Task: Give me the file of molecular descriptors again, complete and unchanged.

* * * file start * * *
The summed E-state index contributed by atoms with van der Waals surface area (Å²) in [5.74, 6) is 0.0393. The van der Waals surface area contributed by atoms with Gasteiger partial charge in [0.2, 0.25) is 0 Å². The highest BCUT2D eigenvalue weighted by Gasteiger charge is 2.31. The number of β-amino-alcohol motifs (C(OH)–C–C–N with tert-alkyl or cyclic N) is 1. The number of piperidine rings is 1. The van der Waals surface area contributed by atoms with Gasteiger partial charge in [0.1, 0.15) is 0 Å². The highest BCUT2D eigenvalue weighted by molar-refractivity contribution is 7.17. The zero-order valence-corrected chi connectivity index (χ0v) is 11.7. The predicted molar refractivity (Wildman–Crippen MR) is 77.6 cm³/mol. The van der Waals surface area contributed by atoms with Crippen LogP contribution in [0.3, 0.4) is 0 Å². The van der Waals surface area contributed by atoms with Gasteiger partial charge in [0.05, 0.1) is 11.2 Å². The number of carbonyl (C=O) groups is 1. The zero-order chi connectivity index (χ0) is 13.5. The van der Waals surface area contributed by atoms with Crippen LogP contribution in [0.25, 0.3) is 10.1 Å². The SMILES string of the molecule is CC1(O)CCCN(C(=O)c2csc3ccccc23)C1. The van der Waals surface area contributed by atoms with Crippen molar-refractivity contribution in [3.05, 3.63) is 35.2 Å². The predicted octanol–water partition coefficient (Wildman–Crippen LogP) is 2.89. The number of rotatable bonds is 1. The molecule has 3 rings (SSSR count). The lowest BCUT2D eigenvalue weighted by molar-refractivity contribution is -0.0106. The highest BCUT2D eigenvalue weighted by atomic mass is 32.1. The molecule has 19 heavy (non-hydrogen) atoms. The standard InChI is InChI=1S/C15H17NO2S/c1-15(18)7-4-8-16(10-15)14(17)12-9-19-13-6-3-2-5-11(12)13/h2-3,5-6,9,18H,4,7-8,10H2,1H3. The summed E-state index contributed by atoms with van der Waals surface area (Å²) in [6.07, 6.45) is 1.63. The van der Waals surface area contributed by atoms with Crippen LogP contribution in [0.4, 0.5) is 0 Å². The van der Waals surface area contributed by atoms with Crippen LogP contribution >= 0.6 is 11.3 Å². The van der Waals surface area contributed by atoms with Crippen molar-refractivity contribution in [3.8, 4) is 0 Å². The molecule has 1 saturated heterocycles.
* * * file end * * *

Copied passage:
The summed E-state index contributed by atoms with van der Waals surface area (Å²) in [5.74, 6) is 0.0393. The van der Waals surface area contributed by atoms with Gasteiger partial charge in [0.2, 0.25) is 0 Å². The highest BCUT2D eigenvalue weighted by Gasteiger charge is 2.31. The number of β-amino-alcohol motifs (C(OH)–C–C–N with tert-alkyl or cyclic N) is 1. The number of piperidine rings is 1. The van der Waals surface area contributed by atoms with Gasteiger partial charge in [0.1, 0.15) is 0 Å². The highest BCUT2D eigenvalue weighted by molar-refractivity contribution is 7.17. The zero-order valence-corrected chi connectivity index (χ0v) is 11.7. The predicted molar refractivity (Wildman–Crippen MR) is 77.6 cm³/mol. The van der Waals surface area contributed by atoms with Crippen LogP contribution in [0.3, 0.4) is 0 Å². The van der Waals surface area contributed by atoms with Gasteiger partial charge in [0.05, 0.1) is 11.2 Å². The number of carbonyl (C=O) groups is 1. The zero-order chi connectivity index (χ0) is 13.5. The van der Waals surface area contributed by atoms with Crippen LogP contribution in [0.25, 0.3) is 10.1 Å². The SMILES string of the molecule is CC1(O)CCCN(C(=O)c2csc3ccccc23)C1. The van der Waals surface area contributed by atoms with Crippen molar-refractivity contribution in [3.05, 3.63) is 35.2 Å². The predicted octanol–water partition coefficient (Wildman–Crippen LogP) is 2.89. The number of rotatable bonds is 1. The molecule has 3 rings (SSSR count). The lowest BCUT2D eigenvalue weighted by molar-refractivity contribution is -0.0106. The highest BCUT2D eigenvalue weighted by atomic mass is 32.1. The molecule has 19 heavy (non-hydrogen) atoms. The standard InChI is InChI=1S/C15H17NO2S/c1-15(18)7-4-8-16(10-15)14(17)12-9-19-13-6-3-2-5-11(12)13/h2-3,5-6,9,18H,4,7-8,10H2,1H3. The summed E-state index contributed by atoms with van der Waals surface area (Å²) in [6.07, 6.45) is 1.63. The van der Waals surface area contributed by atoms with Crippen LogP contribution in [0.4, 0.5) is 0 Å². The van der Waals surface area contributed by atoms with Crippen LogP contribution >= 0.6 is 11.3 Å². The van der Waals surface area contributed by atoms with Crippen molar-refractivity contribution in [3.8, 4) is 0 Å². The molecule has 1 saturated heterocycles.